Thursday, April 26, 2012

                Aiden & Ryan are 7 months old/3.5 months adjusted, and between the two of them we’ve been through 9 surgeries, and have at least 3 more on the horizon.  So far, we’ve dealt with a PDA ligation, a reservoir placement, two shunt placements and revisions, a bilateral hernia repair and two ROP laser surgeries.  It is always scary when you’re told you baby needs surgery, especially when that baby weighs less than 2, 3 or even 4 lbs. 

                The first surgery we dealt with was Ryan’s tapping reservoir.  When he was a month old, he was diagnosed with hydrocephalus which is a direct result of his IVH.  He was way too small to have a shunt placed (which is a permanent device made to shunt spinal fluid away from his brain).  In lieu of tapping his brain directly, they placed a reservoir which is an access point through which they can more safely draw fluid out of the ventricles in his brain.  While all this sounds very scary (it is brain surgery after all), we were relieved when we got the call that his surgery was scheduled.  Although there were, which of course we were aware of, the benefits outweighed those risks.  That is the case with most  all surgeries you face in the NICU.  We knew that this would bring our tiny baby relief and would give him a chance to live. 

                That first surgery paved the way for our outlook on all further surgeries.  Of course we don’t want our children to go through anesthesia and painful recovery and all that jazz, and we absolutely fear the worst and have knots in our stomachs for the duration of every procedure, but without these surgeries our children would likely not be alive.  I thank God every day for creating people who are smart and disciplined enough to become surgeons, because really, we owe our lives to them.  We owe our children’s lives to them. 

                We always say that Aiden & Ryan have gone through more surgeries in the first ½ year of their lives than we and our families have gone though in our entire lives, combined.  But that is what makes them special little miracles that we were blessed with on that September day.  They are, and forever will be, our heroes.  They have showed us that anything is possible.  And if they I have to suffer through another few surgeries to make their lives better, I am willing to do that.  Because really, surgeries are worse for parents than they are for babies.  Case is point:  here is a picture of Aiden, hours after his shunt bilateral hernia repair.  I don’t know if I’ve ever seen a happier boy.

A few things that might be helpful if you’re dealing with surgery after NICU:

1.       Most hospitals require preemies to spend the night after a surgery, even if the procedure is usually outpatient.
2.       Your LO will probably be scheduled for an early morning surgery because of the eating restrictions.  If not, you can probably request an early slot.
3.       You will be asked to feed your child shortly after they wake up from anesthesia.  They do this to make sure there is no nausea/vomiting.  It’s also a requirement that your child resumes a normal eating schedule prior to discharge.  I would recommend bringing bottles, formula and water from home (unless, of course, you BF).  The hospital will provide these items eventually, but in the meantime it is good to have your own.  Also, your baby is probably used to the way formula tastes with the water you normally use.  You want to keep everything as consistent as possible.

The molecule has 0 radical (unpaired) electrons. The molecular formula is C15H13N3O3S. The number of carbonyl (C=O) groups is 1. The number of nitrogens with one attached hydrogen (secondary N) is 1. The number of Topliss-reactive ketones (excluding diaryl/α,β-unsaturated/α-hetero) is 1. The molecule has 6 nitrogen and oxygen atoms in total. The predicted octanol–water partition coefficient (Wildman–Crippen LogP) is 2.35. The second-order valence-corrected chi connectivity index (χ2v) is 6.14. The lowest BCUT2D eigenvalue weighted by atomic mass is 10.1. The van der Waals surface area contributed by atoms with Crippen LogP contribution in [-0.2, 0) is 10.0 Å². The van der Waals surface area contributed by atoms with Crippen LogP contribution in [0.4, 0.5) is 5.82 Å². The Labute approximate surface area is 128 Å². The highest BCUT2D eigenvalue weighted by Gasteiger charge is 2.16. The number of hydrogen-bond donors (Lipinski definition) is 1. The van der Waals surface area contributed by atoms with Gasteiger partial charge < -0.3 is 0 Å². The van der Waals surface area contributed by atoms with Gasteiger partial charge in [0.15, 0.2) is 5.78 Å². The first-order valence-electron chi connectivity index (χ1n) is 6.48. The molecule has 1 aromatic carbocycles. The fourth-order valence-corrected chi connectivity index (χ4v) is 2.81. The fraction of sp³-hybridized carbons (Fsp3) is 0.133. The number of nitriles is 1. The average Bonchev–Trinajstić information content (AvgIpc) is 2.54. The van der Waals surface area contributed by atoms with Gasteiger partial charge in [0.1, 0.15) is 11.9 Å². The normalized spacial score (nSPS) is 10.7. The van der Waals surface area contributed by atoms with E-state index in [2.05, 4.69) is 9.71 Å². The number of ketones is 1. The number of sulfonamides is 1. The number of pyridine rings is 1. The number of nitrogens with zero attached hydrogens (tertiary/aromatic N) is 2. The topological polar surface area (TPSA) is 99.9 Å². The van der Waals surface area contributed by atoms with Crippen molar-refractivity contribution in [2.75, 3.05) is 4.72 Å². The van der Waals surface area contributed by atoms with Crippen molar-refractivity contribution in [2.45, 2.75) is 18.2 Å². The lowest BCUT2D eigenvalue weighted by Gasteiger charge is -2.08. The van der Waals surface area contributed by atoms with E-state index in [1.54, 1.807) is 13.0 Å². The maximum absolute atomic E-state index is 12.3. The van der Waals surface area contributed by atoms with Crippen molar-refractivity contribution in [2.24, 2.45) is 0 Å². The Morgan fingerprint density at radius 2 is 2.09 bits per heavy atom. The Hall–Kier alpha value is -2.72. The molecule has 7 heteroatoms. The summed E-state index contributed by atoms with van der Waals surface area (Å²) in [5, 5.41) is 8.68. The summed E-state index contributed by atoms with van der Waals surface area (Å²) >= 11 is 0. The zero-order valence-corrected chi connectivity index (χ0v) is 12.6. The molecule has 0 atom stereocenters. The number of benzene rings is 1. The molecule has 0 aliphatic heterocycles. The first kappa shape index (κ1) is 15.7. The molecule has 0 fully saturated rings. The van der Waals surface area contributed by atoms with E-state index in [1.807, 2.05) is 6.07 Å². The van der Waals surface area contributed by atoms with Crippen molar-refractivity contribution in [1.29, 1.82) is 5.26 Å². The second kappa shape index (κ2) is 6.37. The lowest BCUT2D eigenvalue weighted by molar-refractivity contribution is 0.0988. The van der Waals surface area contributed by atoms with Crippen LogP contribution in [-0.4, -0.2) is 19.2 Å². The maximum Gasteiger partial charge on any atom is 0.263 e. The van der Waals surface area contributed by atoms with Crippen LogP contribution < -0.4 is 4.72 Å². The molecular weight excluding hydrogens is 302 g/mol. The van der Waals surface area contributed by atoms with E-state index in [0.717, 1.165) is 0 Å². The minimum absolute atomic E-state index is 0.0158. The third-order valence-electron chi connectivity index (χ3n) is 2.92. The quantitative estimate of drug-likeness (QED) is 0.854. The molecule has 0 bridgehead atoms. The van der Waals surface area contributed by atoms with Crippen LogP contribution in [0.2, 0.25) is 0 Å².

4.       You will probably spend a few hours in recovery before you get a room for the night. 
5.       Beware, the nurses taking care of your LO for the night will likely not be the equivalent of your favorite NICU nurses.  Your child will probably be in the PICU for recovery, or the regular children’s floor, so the nurses don’t deal with infants on a regular basis.  In short, we are all used to way the NICU is run.  This will be different.  Not bad, just different.
6.       Bring blankets, books, a toy or two, pacifiers, and any soothing items that you have for baby.  Also bring a going home outfit for your LO.
7.       Bring warm socks, a sweater or blanket, cell phone charger, laptop, books/magazines, drinks and snacks for yourself.  You will need to pass the time as you wait for discharge.
8.       Bring any medications your child currently takes.  While the hospital provides these, they may take a while to get them to you. 
9.       It is ok to tell the doctors and nurses what is normal for your child in terms of disposition, eating habits, crankiness.  If something they notice is delaying discharge, and you know that this is normal for your child, speak up.
10.   Once you are comfortable, and the doctors agree that discharge is a good idea, speak up and ask multiple times when you can go home.  Otherwise they will forget about you and you will spend your entire day waiting for them to print four pieces of paper for you to go home.



Precious and priceless so lovable too, the world’s sweetest littlest miracle is, a baby like you.

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